I now have twenty-seven grandchildren and sixteen great-grandchildren, with the likelihood of hundreds more posterity. With the growth of my family and the growth of other families as well, your scope of influence and range of contact have been greatly magnified. Our seminary and institute program is now reaching out to assist parents in over fifty countries. That is a great blessing, a great opportunity, and a great responsibility, for we know by revelation that the home, with a close-knit family, is where society is saved. Home life and parental guidance are the remedy for all ailments, the cure for all diseases, the solution for all problems.
In this connection, one of the most provocative and profound statements in holy writ is Paul’s instruction to husbands and wives concerning their duty to each other and to their families. First he commands the women:
“Wives, submit yourselves unto your own husbands, as unto the Lord.” (Ephesians 5:22.)
“As unto the Lord.” “As unto the Lord, subject yourselves unto your own husbands,” he says. “As unto the Lord.” Can you conceive that? Does that mean something to you as you listen to the Lord’s counsel, do his will, follow his righteous precepts, serve him faithfully?
“For the husband is the head of the wife, even as Christ is the head of the church. …” (Ephesians 5:23.)
Can you find in all the holy scriptures where the Lord Jesus Christ ever failed his church? Can you find any scripture that says he was untrue to his people, to his neighbors, friends, or associates? Was he faithful? Was he true? Is there anything good and worthy that he did not give? Then that is what we ask—what he asks of a husband, every husband. That is the goal. Can you think of a single exception in his great life? There should be none in yours.
“Therefore as the church is subject unto Christ, so let the wives be to their own husbands in every thing.” (Ephesians 5:24.)
Many misconceptions, many errors, are creeping into the thoughts of great numbers of people in our day. We hope that you sisters will lead the way, lead the procession of women who understand the great opportunities that may come to them, the great responsibilities. For opportunity and responsibility go hand in hand. This is no idle jest, no facetious matter. Much is said in Paul’s words “as unto the Lord.” Let it sink deep into your hearts. A woman need have no fear of being imposed upon or being subject to any dictatorial measures or improper demands when her husband is thoughtful, self-sacrificing, and worthy. One would think that no intelligent woman would hesitate to submit herself to her own truly righteous husband in everything, but sometimes we are shocked to see the wife take over the leadership, naming the one to pray, the place to be, the things to do.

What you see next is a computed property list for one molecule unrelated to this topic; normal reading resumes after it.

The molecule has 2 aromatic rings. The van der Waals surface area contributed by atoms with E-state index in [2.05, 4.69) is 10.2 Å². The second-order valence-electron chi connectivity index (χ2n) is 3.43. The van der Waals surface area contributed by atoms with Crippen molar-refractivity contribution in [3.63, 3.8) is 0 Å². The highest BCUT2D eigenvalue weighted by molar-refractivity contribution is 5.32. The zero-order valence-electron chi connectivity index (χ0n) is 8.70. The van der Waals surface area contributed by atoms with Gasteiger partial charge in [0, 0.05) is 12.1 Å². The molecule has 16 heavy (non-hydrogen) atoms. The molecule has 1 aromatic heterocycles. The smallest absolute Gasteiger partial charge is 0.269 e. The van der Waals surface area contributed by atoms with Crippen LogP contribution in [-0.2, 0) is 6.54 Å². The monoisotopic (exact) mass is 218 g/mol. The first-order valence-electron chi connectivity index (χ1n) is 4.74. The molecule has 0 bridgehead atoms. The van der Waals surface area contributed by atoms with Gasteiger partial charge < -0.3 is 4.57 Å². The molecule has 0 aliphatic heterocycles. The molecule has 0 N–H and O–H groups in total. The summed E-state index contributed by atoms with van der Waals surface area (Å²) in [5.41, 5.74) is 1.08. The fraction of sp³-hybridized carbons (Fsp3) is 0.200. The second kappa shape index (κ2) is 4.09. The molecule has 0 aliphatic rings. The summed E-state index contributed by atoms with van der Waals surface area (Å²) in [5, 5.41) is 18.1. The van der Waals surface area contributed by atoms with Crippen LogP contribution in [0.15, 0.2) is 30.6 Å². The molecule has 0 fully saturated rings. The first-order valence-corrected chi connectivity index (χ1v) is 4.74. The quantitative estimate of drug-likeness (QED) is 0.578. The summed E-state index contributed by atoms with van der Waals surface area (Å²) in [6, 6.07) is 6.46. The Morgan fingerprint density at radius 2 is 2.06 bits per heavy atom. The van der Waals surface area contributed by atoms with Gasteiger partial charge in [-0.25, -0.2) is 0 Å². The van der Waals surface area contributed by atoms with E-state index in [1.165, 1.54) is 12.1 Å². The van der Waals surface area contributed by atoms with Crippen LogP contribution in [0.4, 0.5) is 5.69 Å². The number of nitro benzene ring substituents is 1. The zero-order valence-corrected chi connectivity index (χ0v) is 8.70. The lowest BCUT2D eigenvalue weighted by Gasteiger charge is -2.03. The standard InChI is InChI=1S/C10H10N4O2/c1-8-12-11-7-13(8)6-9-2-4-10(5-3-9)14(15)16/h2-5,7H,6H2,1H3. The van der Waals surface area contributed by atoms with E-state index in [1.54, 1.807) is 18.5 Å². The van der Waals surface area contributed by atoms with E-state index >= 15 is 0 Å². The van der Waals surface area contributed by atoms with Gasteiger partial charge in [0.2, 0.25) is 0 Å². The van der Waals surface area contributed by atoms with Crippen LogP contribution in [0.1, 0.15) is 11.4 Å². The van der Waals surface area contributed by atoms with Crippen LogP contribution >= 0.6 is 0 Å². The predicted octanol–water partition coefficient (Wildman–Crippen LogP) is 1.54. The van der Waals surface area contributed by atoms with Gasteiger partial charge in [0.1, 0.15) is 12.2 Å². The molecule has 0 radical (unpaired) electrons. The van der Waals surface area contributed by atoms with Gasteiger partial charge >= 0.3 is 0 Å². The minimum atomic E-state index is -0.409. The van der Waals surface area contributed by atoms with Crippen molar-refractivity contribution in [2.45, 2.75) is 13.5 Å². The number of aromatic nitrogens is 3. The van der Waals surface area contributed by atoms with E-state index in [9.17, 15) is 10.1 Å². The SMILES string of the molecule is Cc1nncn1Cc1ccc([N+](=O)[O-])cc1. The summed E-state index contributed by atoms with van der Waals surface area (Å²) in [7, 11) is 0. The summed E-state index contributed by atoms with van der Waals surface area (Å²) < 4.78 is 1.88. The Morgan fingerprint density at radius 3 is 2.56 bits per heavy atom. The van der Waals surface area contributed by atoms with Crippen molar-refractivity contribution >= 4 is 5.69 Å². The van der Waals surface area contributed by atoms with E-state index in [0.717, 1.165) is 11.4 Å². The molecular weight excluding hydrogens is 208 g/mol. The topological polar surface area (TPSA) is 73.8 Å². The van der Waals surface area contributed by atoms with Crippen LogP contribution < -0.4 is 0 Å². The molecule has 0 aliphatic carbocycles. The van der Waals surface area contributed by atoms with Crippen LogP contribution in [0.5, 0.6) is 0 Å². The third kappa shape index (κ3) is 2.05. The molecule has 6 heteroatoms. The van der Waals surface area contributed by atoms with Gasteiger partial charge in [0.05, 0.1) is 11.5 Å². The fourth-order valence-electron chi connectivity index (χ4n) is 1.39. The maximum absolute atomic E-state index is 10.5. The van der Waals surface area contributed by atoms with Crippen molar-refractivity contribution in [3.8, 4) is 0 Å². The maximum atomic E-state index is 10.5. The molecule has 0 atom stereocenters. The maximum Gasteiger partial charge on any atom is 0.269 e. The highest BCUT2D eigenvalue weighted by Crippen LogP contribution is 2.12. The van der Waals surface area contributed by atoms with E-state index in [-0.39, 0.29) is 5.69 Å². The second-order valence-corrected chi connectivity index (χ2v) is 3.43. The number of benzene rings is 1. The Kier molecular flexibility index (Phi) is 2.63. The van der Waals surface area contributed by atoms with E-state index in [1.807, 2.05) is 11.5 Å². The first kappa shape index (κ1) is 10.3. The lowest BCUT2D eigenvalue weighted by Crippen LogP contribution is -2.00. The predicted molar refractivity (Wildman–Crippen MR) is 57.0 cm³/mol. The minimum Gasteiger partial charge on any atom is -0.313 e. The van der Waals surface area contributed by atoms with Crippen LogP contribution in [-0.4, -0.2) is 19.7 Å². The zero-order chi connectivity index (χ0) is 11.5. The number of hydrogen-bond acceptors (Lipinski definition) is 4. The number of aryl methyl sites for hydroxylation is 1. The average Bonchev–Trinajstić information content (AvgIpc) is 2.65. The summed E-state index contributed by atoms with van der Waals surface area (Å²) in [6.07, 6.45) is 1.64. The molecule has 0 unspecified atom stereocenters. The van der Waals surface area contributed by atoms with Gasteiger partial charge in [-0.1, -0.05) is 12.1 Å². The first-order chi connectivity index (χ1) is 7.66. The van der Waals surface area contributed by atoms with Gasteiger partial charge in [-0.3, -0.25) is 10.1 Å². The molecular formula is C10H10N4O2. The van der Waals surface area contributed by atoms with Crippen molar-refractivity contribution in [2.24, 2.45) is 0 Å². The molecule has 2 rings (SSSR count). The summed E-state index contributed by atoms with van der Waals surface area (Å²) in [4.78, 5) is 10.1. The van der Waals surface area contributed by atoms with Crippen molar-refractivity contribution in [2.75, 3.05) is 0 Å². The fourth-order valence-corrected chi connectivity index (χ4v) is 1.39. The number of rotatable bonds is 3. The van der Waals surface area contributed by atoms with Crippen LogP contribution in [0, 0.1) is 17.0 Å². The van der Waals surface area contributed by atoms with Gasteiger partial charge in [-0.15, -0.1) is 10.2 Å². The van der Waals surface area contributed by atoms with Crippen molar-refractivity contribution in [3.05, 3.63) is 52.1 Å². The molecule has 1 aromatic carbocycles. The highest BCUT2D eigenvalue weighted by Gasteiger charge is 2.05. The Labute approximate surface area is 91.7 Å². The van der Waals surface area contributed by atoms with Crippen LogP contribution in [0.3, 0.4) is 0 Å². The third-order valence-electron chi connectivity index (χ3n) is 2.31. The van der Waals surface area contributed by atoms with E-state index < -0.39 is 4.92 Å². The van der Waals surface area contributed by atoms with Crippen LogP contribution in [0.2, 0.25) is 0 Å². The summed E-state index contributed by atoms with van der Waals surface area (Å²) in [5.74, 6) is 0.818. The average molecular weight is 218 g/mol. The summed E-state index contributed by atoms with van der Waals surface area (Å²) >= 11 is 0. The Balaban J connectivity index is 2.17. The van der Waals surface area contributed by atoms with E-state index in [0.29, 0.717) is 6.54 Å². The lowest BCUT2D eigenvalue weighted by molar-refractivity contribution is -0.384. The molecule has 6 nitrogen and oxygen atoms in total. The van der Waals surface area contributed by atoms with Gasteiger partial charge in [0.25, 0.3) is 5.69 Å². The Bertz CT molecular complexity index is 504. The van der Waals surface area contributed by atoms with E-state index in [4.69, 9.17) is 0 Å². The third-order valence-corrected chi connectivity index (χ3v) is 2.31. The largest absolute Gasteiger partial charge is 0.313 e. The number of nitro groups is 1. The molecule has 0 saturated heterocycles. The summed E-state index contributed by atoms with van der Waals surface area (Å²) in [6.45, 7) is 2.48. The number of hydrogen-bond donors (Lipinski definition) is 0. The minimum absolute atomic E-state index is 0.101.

Husbands are commanded:
“Love your wives, even as Christ also loved the church, and gave himself for it.” (Ephesians 5:25.)
There is a scripture which says, “Greater love hath no man than this, that a man lay down his life for his friends.” (John 15:13.) Your wife is your friend. You should be willing to go even to the extent of giving your life for her if the need should appear. Would you give your life for her?
You need to ask yourself, “Can I love my wife even as Christ also has loved the Church?” Can you think of how he loved the church? Its every breath was important to him. Its every growth, its every individual, was precious to him. He gave to those people all his energy, all his power, all his interest. He gave his life–and what more could one give? He gave his life voluntarily. He said, “I don’t have to.”
To Peter he said, “I could call twelve legions of angels; you don’t need to pull out your sword. You couldn’t defend me anyway. But I could call twelve legions of angels, and they’d protect me. But I’m going to give my life. I give it for my people.” [See Matthew 26:52–54.] He gave that precious life—the most precious life ever lived upon this earth.
When the husband is ready to treat his household in that manner, not only his wife but also his children will respond to his loving and exemplary leadership. It will be automatic. He won’t need to demand it; it will come because they will want to do what they understand to be necessary and right.